I don’t say this lightly but they’re almost always looking for the next silver bullet for the son/daughters eczema or fungal rash. Strange you may think..what’s a skin condition got to do with autism. Actually, your skin is the largest, external, organ of your body and it does a marvellous thing called inflammation-say what? Basically it acts like a traffic light. Signalling whatever chemical imbalance is going on inside the body. Red=Severe inflammation/allergy to toxin/compromised immunity; Orange=Mild and so forth. In autism, kids often have severe intolerances to certain foods-chicken nuggets, biscuits, chips-yet also the ones they love best! So it becomes a vicious cycle. The skin simply relays internal problems as an external alarm.
So what of these foods? Well you’ve heard the saying: You are what you eat. Food for thought. These kids can massively benefit from having a close check up of their dietary habits. Operative word being habits. As parents you can sometimes feel like treating your kids to a snack here and there or you’re in a rush and the local take-out is the quickest option. Unfortunately theses fragile tummies cop the assault and as a direct consequence, so does their brain. Memory, cognition, speech centres…these all become ‘inflammed’ and can slow down your child’s learning and development. Every child takes a different approach, but I’ve found the diet has always been the core protocol. Make it a habit not to get junk food from the supermarket for starters and not to fuel your kids on these types of foods-but let me stop there. Else you’ll think I’m preaching. I am. But it’s your responsibility =p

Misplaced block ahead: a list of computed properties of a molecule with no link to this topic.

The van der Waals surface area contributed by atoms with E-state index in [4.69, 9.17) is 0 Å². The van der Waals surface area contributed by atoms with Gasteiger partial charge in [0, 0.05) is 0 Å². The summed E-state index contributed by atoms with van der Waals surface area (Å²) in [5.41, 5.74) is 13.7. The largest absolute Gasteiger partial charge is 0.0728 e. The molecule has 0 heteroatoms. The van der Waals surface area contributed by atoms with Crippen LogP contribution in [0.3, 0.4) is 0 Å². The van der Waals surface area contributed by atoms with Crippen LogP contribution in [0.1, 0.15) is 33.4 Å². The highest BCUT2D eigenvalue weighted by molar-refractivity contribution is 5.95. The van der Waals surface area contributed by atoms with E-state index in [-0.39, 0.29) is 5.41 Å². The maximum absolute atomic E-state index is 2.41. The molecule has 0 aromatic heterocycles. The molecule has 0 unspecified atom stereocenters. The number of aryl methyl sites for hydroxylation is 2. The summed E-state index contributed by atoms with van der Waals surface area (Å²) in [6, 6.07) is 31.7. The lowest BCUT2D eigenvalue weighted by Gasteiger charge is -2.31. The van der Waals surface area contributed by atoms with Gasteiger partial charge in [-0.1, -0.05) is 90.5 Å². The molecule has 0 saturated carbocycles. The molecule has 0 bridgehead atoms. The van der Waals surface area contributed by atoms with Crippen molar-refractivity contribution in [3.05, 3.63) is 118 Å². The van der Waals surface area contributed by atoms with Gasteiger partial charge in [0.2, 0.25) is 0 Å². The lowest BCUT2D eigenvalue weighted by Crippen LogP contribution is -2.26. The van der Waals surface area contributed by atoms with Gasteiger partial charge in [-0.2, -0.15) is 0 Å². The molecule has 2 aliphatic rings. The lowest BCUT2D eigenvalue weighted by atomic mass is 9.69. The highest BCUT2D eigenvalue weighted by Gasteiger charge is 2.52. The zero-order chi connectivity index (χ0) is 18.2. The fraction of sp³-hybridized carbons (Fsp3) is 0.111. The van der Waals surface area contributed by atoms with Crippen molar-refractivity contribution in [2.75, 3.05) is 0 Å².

Start with a good doctor-by that I mean the numerous ones trained specifically in the area of Austism Spectrum Disorders (ASD). Some of the pseudonyms for these experts are: holistic doctors/integrative doctors/paediatricians/biomedical doctors/naturopaths/chiropractors along with their allied professionals: nutritionists, speech therapists, cognitive therapists, dietitians, movement therapist, psychologist and of course pharmacist!
With the right guidance of a professional your child can improve. There is hope.